Public universities have been urged to be flexible on the issue of study time to allow students to look for part time jobs as an alternative means for sustaining themselves at school following the government’s scrapping of the monthly stipend.
The advice was given by the Minister of Education, Dr. Charles Muligande, while appearing on Radio Rwanda on Sunday.
The government recently announced the that it would stop providing the Frw25,000 monthly allowance which it has been giving to students though the Students Financing Agency for Rwanda (SFAR).
Reacting on a question that was raised on the issue of rigidity by public institutions, especially on students who are sponsored by the government, Muligande said that universities ought to be flexible on the issue if they are going to retain students.
“I think they have to be flexible because it is the only way they can retain students in this age,” said the Minister.
Students complain that most public institutions don’t allow them to study at any time they feel comfortable with.
“It is going to be very difficult if institutions don’t change this policy, because now that the monthly bursary has been scrapped, we shall have to look for part time jobs to be able to survive,” said Anaclet Mugisha, a third year student at the Kigali Institute of Science and Technology (KIST), adding that they should be given the liberty to choose the most convenient time for them to study.
Most universities in the country have both day and evening teaching programmes, but the evening programmes are left for the self-sponsored students while those sponsored by the government are obliged to study during the day only.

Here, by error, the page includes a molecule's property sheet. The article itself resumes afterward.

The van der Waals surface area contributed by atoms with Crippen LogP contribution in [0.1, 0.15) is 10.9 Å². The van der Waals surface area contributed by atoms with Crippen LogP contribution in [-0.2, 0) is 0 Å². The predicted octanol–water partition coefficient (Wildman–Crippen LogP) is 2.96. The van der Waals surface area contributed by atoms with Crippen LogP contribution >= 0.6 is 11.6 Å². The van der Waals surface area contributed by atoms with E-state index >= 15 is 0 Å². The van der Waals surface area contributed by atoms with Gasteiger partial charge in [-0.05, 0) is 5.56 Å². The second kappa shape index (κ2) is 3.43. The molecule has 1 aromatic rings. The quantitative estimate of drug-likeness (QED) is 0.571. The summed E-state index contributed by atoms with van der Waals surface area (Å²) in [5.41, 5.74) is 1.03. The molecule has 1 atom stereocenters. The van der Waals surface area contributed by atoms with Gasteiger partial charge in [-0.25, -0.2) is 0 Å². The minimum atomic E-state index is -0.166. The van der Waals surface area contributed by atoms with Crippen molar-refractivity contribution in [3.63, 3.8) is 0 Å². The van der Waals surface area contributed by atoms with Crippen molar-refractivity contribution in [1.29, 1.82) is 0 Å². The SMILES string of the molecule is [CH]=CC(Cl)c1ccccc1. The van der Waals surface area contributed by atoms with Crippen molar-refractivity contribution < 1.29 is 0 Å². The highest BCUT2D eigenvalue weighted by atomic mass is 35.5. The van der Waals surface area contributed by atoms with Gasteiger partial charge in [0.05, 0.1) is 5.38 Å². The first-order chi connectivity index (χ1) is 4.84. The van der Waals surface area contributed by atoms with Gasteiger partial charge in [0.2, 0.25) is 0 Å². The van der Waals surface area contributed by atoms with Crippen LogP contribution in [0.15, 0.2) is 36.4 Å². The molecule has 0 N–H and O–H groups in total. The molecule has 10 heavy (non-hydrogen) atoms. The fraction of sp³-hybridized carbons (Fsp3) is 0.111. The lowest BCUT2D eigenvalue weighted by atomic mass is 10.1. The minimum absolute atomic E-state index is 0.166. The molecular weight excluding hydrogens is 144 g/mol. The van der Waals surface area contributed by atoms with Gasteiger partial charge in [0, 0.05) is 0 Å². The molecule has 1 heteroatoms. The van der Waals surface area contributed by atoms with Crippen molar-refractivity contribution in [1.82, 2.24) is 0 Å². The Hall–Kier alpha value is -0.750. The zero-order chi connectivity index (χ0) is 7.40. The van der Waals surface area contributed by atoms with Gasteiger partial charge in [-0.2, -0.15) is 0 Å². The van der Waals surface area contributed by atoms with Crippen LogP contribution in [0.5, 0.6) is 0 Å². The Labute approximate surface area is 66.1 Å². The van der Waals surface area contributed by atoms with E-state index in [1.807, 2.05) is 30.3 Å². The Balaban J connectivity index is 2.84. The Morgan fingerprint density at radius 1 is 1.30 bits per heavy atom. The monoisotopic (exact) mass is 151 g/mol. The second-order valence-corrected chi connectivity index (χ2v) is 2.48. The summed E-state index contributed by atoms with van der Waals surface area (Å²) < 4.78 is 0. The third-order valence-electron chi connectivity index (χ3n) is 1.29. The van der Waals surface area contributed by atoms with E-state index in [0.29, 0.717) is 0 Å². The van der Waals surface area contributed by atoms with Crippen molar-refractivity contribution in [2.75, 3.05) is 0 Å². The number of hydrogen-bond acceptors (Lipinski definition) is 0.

In a telephone interview with The New Times yesterday, the Rector of KIST, Prof. Abraham Attah Ogwu, said that the subject was very important and that the issue of time shouldn’t be a barrier for people who want to study while working.
However, he said that it is not something that they can do overnight due to the nature of courses taught at KIST.
“I will set up a team to come up with recommendations on how we can best do it” said Ogwu, adding that they can decide to offer the same courses at different time durations to keep up with good quality.
“We can decide to offer the courses we have been offering in four years at seven years for the part time students instead of ruling out the possibility of having evening programmes,” he said.
According to Ogwu, it is difficult to have courses on full and part time run for the same period since students on evening programmes normally study for few hours than their counterparts in full time.
When contacted, the Executive Director of the Higher Education Council (HEC), Prof. Geoffrey Rugege, re-affirmed the need for universities to introduce flexible programmes to allow students study at their convenience.
“It is done in many countries around the world, so there is no reason as to why it cannot be done in Rwanda,” said Rugege.
He said that academic quality assurance managers in these institutions will have to find ways of introducing such programmes while also ensuring that the quality of education is not affected in the process in order to provide affordable education.